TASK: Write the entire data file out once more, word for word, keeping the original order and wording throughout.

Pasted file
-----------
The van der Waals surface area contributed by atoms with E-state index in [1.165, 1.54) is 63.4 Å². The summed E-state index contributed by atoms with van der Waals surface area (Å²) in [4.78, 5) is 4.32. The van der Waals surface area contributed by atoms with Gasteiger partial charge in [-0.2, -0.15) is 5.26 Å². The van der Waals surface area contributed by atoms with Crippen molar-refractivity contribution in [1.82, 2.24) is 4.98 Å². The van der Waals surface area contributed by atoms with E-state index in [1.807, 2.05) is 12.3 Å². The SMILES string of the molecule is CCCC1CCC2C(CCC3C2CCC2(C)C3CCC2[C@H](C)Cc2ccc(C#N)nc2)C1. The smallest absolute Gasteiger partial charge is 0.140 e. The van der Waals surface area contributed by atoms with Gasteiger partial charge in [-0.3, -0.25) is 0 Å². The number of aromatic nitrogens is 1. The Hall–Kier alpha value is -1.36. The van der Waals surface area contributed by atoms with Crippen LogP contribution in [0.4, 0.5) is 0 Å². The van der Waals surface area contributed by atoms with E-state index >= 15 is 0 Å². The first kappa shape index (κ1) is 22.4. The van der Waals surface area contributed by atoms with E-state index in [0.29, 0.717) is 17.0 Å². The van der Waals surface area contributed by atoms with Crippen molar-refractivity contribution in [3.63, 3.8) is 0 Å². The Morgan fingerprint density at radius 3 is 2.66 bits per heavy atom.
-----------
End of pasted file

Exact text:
The van der Waals surface area contributed by atoms with E-state index in [1.165, 1.54) is 63.4 Å². The summed E-state index contributed by atoms with van der Waals surface area (Å²) in [4.78, 5) is 4.32. The van der Waals surface area contributed by atoms with Gasteiger partial charge in [-0.2, -0.15) is 5.26 Å². The van der Waals surface area contributed by atoms with Crippen molar-refractivity contribution in [1.82, 2.24) is 4.98 Å². The van der Waals surface area contributed by atoms with E-state index in [1.807, 2.05) is 12.3 Å². The SMILES string of the molecule is CCCC1CCC2C(CCC3C2CCC2(C)C3CCC2[C@H](C)Cc2ccc(C#N)nc2)C1. The smallest absolute Gasteiger partial charge is 0.140 e. The van der Waals surface area contributed by atoms with Gasteiger partial charge in [-0.3, -0.25) is 0 Å². The number of aromatic nitrogens is 1. The Hall–Kier alpha value is -1.36. The van der Waals surface area contributed by atoms with Crippen LogP contribution in [0.4, 0.5) is 0 Å². The van der Waals surface area contributed by atoms with E-state index >= 15 is 0 Å². The first kappa shape index (κ1) is 22.4. The van der Waals surface area contributed by atoms with E-state index in [0.29, 0.717) is 17.0 Å². The van der Waals surface area contributed by atoms with Crippen molar-refractivity contribution in [3.63, 3.8) is 0 Å². The Morgan fingerprint density at radius 3 is 2.66 bits per heavy atom.